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I love this.

My friend Justin Young, whom I see most mornings at the club at breakfast — he’s the one guy who shows up even later than I do — showed me something pretty awesome this morning.

As you know if you’ve been to the State House grounds during all this, the moveon.org placards that say, “#TAKE DOWN THE FLAG” are pretty ubiquitous.

And yesterday, apparently, they had boxes of them that said, “571,000+ DEMAND TAKE DOWN THE FLAG.” I guess they thought the others weren’t insistent enough.

Well, I’m not going to get into my thoughts about moveon.org’s involvement in all this, but you know that I’m really only interested in what South Carolinians think about it, particularly those 124 in the House who are deciding as we speak.

Which is why I love the one humble, hand-drawn sign held by the lady in the straw hat that expresses the same thing in more of a South Carolina style:

PLEASE TAKE DOWN THE FLAG.

Please. Bless her heart. She does us all credit.

I’ll bet if the governor saw her, she’d be proud of her (“Be kinder than necessary.”) . I know I am.

The first 350 words I wrote on the Confederate flag

black and white flags

OK, it’s technically only 349, which is amazingly terse, considering the thousands — probably hundreds of thousands — of words I would eventually write on the subject.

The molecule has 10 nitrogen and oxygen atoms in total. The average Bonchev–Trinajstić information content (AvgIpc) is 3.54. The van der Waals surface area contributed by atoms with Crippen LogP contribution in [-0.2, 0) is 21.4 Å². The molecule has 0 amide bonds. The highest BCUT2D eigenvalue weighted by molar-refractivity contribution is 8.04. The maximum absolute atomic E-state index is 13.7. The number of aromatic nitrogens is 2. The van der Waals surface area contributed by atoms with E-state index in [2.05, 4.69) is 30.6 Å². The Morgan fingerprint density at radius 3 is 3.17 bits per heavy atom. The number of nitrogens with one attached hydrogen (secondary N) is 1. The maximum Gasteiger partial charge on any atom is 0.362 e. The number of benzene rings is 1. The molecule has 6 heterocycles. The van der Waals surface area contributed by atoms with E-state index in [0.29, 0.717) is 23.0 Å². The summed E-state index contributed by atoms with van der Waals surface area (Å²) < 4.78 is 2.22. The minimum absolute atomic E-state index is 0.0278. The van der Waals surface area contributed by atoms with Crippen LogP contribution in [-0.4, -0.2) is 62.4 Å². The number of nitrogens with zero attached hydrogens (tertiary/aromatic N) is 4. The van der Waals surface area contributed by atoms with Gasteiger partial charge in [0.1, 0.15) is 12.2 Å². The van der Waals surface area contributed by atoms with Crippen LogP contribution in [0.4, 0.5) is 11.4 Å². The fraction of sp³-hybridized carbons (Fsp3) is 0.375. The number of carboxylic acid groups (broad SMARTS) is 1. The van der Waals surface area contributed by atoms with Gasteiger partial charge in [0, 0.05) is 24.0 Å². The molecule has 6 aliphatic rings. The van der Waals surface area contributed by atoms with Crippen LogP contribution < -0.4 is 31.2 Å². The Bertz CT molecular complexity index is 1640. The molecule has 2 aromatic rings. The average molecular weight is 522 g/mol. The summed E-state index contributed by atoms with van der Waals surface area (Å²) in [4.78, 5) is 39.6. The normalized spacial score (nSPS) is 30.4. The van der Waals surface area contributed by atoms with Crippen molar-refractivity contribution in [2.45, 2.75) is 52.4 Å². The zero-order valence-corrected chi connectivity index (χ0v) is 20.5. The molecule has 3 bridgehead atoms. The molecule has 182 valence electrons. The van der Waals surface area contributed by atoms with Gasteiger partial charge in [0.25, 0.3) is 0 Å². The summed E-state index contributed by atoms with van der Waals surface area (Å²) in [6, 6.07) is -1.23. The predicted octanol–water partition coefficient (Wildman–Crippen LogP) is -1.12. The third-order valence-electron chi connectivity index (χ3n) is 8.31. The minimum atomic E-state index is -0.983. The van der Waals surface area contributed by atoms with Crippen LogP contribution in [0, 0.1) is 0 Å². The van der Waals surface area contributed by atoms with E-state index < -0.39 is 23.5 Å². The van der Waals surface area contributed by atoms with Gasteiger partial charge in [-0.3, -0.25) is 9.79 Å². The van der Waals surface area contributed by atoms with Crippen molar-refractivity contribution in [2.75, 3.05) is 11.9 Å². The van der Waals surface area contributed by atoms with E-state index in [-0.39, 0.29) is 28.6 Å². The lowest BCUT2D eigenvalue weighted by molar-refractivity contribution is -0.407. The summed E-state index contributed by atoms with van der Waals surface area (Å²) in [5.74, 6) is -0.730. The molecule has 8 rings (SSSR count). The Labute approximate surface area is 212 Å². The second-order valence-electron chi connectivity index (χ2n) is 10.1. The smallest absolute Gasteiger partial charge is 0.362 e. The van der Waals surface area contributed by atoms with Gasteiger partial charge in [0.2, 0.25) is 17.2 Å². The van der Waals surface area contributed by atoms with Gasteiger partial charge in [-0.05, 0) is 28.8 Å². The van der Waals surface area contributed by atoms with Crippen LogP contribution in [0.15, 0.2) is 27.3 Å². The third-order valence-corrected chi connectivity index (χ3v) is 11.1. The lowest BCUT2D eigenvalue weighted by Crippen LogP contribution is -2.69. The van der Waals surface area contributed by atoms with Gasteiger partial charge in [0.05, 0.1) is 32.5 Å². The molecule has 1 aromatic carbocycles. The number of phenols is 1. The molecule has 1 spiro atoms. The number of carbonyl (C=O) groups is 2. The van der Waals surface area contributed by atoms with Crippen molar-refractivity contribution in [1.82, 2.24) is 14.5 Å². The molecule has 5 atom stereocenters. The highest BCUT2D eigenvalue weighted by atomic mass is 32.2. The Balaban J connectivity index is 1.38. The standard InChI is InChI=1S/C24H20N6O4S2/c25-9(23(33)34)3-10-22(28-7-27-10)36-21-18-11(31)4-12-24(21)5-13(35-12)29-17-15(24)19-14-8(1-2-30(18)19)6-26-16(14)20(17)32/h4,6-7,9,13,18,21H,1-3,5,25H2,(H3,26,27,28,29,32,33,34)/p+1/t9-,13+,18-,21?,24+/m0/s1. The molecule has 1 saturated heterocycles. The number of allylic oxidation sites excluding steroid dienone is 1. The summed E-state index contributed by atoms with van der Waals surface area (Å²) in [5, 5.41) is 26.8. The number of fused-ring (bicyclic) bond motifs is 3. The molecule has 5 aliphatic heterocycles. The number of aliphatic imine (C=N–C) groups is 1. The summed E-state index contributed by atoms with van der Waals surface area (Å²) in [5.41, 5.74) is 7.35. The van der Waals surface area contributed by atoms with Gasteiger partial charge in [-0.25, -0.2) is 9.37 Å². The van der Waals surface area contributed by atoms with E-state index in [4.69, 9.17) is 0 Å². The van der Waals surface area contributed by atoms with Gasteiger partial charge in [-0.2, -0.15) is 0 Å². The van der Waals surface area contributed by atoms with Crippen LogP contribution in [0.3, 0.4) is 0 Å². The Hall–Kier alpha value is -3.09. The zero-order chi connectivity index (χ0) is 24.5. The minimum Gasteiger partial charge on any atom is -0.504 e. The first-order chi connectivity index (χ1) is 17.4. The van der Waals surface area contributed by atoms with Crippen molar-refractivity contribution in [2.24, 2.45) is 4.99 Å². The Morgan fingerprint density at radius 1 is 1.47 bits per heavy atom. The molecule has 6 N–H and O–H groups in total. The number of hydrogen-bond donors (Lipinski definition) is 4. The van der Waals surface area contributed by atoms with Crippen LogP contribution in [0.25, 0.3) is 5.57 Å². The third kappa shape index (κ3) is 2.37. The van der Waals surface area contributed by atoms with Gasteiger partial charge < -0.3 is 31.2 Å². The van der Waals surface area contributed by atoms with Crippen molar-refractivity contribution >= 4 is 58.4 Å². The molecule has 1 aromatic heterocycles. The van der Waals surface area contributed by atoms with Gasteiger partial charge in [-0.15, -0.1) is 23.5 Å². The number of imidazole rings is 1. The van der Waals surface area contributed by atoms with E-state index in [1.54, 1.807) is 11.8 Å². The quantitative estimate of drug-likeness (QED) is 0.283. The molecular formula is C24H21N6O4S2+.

I make a reference to this piece in my column in Wednesday’s editions of The State. I thought I’d share the whole thing with you.

It was February 1994. I had only been on The State‘s editorial board for six weeks. One morning, I read in our paper where my friend and colleague Lee Bandy had asked then-Gov. Carroll Campbell about the Confederate flag that then flew over the State House, and saw how dismissive the governor had been of the issue.

Which I found to be outrageous.

So I quickly ripped out this very short editorial — what we called a backup, as opposed to a lede — and got it into the paper ASAP. (Actually, The State has the first backup that I’ve seen in awhile on the page with my column.)

I hadn’t thought all that carefully about the flag up to that point. The fact that it should come down seemed obvious to me. But in reading this you can see I had not yet developed the themes that would be central to my writing about the flag later. You’ll see that I emphasize South Carolina’s image to outsiders, which has not been an important theme to me since then. I mainly did that because it was believed that Campbell harbored presidential or vice-presidential ambitions, so I seized on that to at least give him reason to think harder about the issue.

Here is the editorial:

CAMPBELL SHOULD SHOW VISION ON FLAG ISSUE
State, The (Columbia, SC) – Wednesday, February 16, 1994